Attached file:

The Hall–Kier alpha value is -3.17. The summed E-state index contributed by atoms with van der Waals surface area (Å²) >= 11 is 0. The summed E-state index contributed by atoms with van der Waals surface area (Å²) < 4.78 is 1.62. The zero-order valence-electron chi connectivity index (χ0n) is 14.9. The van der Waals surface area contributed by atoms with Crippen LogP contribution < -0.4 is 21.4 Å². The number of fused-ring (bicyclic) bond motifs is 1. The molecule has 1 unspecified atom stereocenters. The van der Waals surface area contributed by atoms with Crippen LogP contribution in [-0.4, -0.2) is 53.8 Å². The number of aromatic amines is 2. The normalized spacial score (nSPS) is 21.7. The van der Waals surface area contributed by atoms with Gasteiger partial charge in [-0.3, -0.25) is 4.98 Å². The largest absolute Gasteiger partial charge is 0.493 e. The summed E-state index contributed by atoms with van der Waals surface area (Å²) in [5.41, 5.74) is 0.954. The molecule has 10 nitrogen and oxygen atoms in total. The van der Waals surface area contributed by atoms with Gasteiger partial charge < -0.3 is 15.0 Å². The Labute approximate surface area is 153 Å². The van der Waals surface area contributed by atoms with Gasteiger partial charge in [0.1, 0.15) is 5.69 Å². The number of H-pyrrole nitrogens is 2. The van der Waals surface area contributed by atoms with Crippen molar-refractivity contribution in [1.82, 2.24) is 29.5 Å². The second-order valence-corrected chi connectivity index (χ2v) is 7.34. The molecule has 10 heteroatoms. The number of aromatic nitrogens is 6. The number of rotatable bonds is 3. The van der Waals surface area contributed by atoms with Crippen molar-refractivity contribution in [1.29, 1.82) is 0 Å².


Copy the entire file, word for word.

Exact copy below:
The Hall–Kier alpha value is -3.17. The summed E-state index contributed by atoms with van der Waals surface area (Å²) >= 11 is 0. The summed E-state index contributed by atoms with van der Waals surface area (Å²) < 4.78 is 1.62. The zero-order valence-electron chi connectivity index (χ0n) is 14.9. The van der Waals surface area contributed by atoms with Crippen LogP contribution < -0.4 is 21.4 Å². The number of fused-ring (bicyclic) bond motifs is 1. The molecule has 1 unspecified atom stereocenters. The van der Waals surface area contributed by atoms with Crippen LogP contribution in [-0.4, -0.2) is 53.8 Å². The number of aromatic amines is 2. The normalized spacial score (nSPS) is 21.7. The van der Waals surface area contributed by atoms with Gasteiger partial charge in [-0.3, -0.25) is 4.98 Å². The largest absolute Gasteiger partial charge is 0.493 e. The summed E-state index contributed by atoms with van der Waals surface area (Å²) in [5.41, 5.74) is 0.954. The molecule has 10 nitrogen and oxygen atoms in total. The van der Waals surface area contributed by atoms with Gasteiger partial charge < -0.3 is 15.0 Å². The Labute approximate surface area is 153 Å². The van der Waals surface area contributed by atoms with Gasteiger partial charge in [0.1, 0.15) is 5.69 Å². The number of H-pyrrole nitrogens is 2. The van der Waals surface area contributed by atoms with Crippen molar-refractivity contribution in [1.82, 2.24) is 29.5 Å². The second-order valence-corrected chi connectivity index (χ2v) is 7.34. The molecule has 10 heteroatoms. The number of aromatic nitrogens is 6. The number of rotatable bonds is 3. The van der Waals surface area contributed by atoms with Crippen molar-refractivity contribution in [1.29, 1.82) is 0 Å².